Metav 2016 – Production Technology

Software and Controls Provide Start-to-Finish Chain

| Author / Editor: Alexander Völkert / Reinhold Schäfer

Siemens has extended the range of functions in its Sinumerik 828 controller family with new hardware and software.
Siemens has extended the range of functions in its Sinumerik 828 controller family with new hardware and software. (Photo: www.siemens.com/press)

By consistent, and above all uninterrupted, use of a CAD-CAM-CNC chain, it is possible to open up not only extended technological possibilities, but also potential for rationalisation in production. The right software, including the machine control system, plays a major role in this.

The Metav 2016 is showing the complete value creation chain in production technology. On the exhibition grounds in Düsseldorf, 66 exhibitors are taking up the topic of automation in machine tool construction. These firms are showing products ranging from planning to simulation, from design engineering to automation, with an emphasis on machine tools and production systems. Waiting for the visitors are solutions all the way along the process chain. By using a virtual machine and optimised CAM software, machining processes can be visualised and optimised away from the machine. This reduces production times and process chain lengths.

Start-to-finish process chain demands intelligent networking

The start-to-finish process chain in the production of the future demands intelligent networking of machine tools and IT systems. For Hartmut Kälberer, CEO for technology and project management at the F. Zimmermann GmbH in Neuhausen a.d.F., a start-to-finish process chain in the production of the future would look like this: "From the beginning of design engineering onwards, the parts are registered by a computer, NC programs produced and the tools used allocated and called up." This way, production is already informed of capacity and material needs at the beginning of the process chain.

The future will apparently be marked by automatic logging and intelligent networking. Material needs and warehouse stock will be compared constantly. Production monitoring and capacity planning can thus be carried out automatically. For the building blocks in the process chain, simulation will become increasingly important. The aim in all this is a complete simulation. "In the end, it will only be necessary to copy a program onto the machine controller, and the part will be produced," Kälberer anticipates.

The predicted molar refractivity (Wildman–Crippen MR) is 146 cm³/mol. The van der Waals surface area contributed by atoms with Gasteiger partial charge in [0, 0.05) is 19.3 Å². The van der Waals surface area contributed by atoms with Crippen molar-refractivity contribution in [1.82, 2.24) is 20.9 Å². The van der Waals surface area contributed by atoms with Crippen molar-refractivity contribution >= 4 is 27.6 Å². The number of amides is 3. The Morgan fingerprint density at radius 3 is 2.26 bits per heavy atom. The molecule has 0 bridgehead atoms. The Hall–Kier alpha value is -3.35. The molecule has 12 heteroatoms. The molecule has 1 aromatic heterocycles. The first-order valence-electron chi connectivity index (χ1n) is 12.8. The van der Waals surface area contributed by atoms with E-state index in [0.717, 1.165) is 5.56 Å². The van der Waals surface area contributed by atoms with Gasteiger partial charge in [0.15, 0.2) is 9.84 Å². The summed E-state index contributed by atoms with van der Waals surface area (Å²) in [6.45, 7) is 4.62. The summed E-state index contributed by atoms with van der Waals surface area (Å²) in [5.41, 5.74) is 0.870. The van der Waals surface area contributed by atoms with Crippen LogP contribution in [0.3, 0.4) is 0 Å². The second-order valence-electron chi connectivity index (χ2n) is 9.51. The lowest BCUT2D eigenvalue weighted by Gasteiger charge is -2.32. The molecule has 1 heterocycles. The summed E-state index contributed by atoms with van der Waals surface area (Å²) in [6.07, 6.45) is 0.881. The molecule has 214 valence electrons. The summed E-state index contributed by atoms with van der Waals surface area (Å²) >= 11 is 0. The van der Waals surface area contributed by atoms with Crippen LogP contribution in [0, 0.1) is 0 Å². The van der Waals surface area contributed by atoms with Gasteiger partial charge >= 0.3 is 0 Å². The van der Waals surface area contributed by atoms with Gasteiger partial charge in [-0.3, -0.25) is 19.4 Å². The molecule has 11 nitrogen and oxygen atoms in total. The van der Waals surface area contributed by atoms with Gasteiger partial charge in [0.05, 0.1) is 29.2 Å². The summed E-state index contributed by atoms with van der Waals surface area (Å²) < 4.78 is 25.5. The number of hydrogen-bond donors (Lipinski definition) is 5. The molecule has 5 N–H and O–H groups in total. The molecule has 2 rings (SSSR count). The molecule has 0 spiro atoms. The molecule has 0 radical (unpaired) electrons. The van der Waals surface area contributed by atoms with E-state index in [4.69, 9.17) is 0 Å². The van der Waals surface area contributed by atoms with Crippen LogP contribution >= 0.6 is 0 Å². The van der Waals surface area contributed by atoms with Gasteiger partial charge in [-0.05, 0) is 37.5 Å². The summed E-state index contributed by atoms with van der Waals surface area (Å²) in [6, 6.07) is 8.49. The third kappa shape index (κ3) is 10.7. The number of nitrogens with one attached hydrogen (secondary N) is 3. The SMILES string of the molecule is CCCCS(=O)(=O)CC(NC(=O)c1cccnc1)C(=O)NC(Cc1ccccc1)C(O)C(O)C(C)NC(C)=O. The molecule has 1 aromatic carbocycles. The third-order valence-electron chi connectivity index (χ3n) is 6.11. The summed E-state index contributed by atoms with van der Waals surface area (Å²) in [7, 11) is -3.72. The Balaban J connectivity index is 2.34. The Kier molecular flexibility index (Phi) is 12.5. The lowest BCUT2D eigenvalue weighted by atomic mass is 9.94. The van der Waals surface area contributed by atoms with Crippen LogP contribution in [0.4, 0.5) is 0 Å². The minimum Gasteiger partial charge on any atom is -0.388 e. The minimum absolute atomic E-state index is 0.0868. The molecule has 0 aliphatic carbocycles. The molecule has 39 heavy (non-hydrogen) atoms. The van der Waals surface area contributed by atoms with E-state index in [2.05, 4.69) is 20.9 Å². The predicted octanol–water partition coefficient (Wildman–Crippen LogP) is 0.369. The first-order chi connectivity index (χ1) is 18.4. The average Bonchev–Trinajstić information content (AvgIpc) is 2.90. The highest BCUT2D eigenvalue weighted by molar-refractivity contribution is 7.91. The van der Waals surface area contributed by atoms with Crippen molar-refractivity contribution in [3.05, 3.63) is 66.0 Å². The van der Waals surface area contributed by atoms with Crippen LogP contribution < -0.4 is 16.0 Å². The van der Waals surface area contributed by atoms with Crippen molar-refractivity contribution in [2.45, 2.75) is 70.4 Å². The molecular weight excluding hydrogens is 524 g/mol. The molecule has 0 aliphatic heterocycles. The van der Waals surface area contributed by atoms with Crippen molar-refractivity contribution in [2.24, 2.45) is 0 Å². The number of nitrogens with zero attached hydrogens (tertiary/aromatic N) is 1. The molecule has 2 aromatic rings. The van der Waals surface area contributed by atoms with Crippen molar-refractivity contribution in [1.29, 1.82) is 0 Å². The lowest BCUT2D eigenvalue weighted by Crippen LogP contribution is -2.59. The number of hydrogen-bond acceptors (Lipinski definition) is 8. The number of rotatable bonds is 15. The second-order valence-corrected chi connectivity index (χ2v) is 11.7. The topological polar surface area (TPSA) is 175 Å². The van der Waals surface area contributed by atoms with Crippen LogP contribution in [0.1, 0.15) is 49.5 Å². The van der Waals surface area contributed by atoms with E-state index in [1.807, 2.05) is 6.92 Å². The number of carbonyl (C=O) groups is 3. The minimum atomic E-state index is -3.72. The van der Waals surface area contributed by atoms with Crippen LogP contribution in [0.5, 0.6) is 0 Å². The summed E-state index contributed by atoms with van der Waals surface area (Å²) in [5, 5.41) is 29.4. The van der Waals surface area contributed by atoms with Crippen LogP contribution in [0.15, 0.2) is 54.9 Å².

Not every controller is suitable for a process chain

Yet, to realise this, more is in fact necessary than simply the right software. "Not every controller is suitable for a process chain, unfortunately there is still no standardised interface. The aim must be a logical linking of different controllers and programs, and thus the standardisation of interfaces. They must all speak a common language," this Swabian expert demands. It would therefore be the best thing for the user, of course, to have all interfaces from one maker. This would, after all, reduce the risk.

In this case, a major role in a functioning process chain is played by the controllers. Controllers suitable for process chain must include those by the Dr. Johannes Heidenhain GmbH from Traunreut. With these controllers from Upper Bavaria, the user has access to all relevant data from his workplace at the machine. According to the maker, it is thus possible to use applications such as managing, documenting and visualising via the controller. For this purpose, the software applications are to be installed on an industrial PC in the switching cubicle or on a PC in the firm’s network. Even tasks requiring extensive calculation apparently have no influence on the CNC processing and the performance of the machine. Additional screens or a PC next to the machine are not necessary.

Visitors who have to deal with questions of automation in machine tool construction will now ask themselves if every controller is suited to process chains, for in the past the following situation prevailed: interfaces from one maker only reduce the risk of something going wrong; Siemens only works with Siemens – a motor only with a controller by the Munich firm. Siemens has therefore taken another path and put together a start-to-finish portfolio. It comprises the PLM software and start-to-finish automation and control technology. "We are thus in a position to offer our customers start-to-finish process chains. It is self-evident that both our PLM software and our Sinumerik control technology are open for use with systems from other providers," says Joachim Zoll, manager of the business segment Machine Tool Systems. From the point of view of this machine manufacturer, Zoll summarises as follows: "With the digital process chain, from the idea to the machine, on one shared database, we help our customers to react more flexibly to individual requirements of their customers. The result: the time-to-market can be reduced significantly." The machine operator, on his part, can draw this firm conclusion: With an optimised CAD-CAM-CNC process chain, from the design of the workpiece and the simulation up to production itself, the user can raise the flexibility and productivity of a machine tool.

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